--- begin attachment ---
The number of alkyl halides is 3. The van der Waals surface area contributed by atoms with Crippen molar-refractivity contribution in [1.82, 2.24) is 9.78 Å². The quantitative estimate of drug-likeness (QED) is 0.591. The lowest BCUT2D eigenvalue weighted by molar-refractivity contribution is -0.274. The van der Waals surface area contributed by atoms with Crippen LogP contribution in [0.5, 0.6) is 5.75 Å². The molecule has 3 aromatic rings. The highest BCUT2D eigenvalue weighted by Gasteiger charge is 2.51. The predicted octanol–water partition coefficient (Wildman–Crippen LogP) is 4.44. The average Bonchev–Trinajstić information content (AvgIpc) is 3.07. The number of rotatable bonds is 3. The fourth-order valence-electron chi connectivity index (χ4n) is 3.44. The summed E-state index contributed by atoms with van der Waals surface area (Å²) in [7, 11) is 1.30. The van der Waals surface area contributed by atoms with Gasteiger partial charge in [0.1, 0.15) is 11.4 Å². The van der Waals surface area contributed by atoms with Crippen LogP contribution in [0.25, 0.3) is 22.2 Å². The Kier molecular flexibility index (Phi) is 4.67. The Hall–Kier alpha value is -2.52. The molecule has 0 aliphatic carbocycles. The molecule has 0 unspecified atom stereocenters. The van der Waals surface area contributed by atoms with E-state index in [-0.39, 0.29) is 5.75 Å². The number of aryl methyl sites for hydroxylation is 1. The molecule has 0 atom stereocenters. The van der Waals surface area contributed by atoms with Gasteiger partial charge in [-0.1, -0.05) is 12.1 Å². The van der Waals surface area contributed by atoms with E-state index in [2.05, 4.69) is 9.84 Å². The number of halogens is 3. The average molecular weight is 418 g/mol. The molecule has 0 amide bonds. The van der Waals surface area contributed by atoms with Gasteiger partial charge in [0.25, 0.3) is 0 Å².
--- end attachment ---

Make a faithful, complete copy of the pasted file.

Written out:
The number of alkyl halides is 3. The van der Waals surface area contributed by atoms with Crippen molar-refractivity contribution in [1.82, 2.24) is 9.78 Å². The quantitative estimate of drug-likeness (QED) is 0.591. The lowest BCUT2D eigenvalue weighted by molar-refractivity contribution is -0.274. The van der Waals surface area contributed by atoms with Crippen LogP contribution in [0.5, 0.6) is 5.75 Å². The molecule has 3 aromatic rings. The highest BCUT2D eigenvalue weighted by Gasteiger charge is 2.51. The predicted octanol–water partition coefficient (Wildman–Crippen LogP) is 4.44. The average Bonchev–Trinajstić information content (AvgIpc) is 3.07. The number of rotatable bonds is 3. The fourth-order valence-electron chi connectivity index (χ4n) is 3.44. The summed E-state index contributed by atoms with van der Waals surface area (Å²) in [7, 11) is 1.30. The van der Waals surface area contributed by atoms with Gasteiger partial charge in [0.1, 0.15) is 11.4 Å². The van der Waals surface area contributed by atoms with Crippen LogP contribution in [0.25, 0.3) is 22.2 Å². The Kier molecular flexibility index (Phi) is 4.67. The Hall–Kier alpha value is -2.52. The molecule has 0 aliphatic carbocycles. The molecule has 0 unspecified atom stereocenters. The van der Waals surface area contributed by atoms with E-state index in [-0.39, 0.29) is 5.75 Å². The number of aryl methyl sites for hydroxylation is 1. The molecule has 0 atom stereocenters. The van der Waals surface area contributed by atoms with Gasteiger partial charge in [-0.1, -0.05) is 12.1 Å². The van der Waals surface area contributed by atoms with E-state index in [2.05, 4.69) is 9.84 Å². The number of halogens is 3. The average molecular weight is 418 g/mol. The molecule has 0 amide bonds. The van der Waals surface area contributed by atoms with Gasteiger partial charge in [0.25, 0.3) is 0 Å².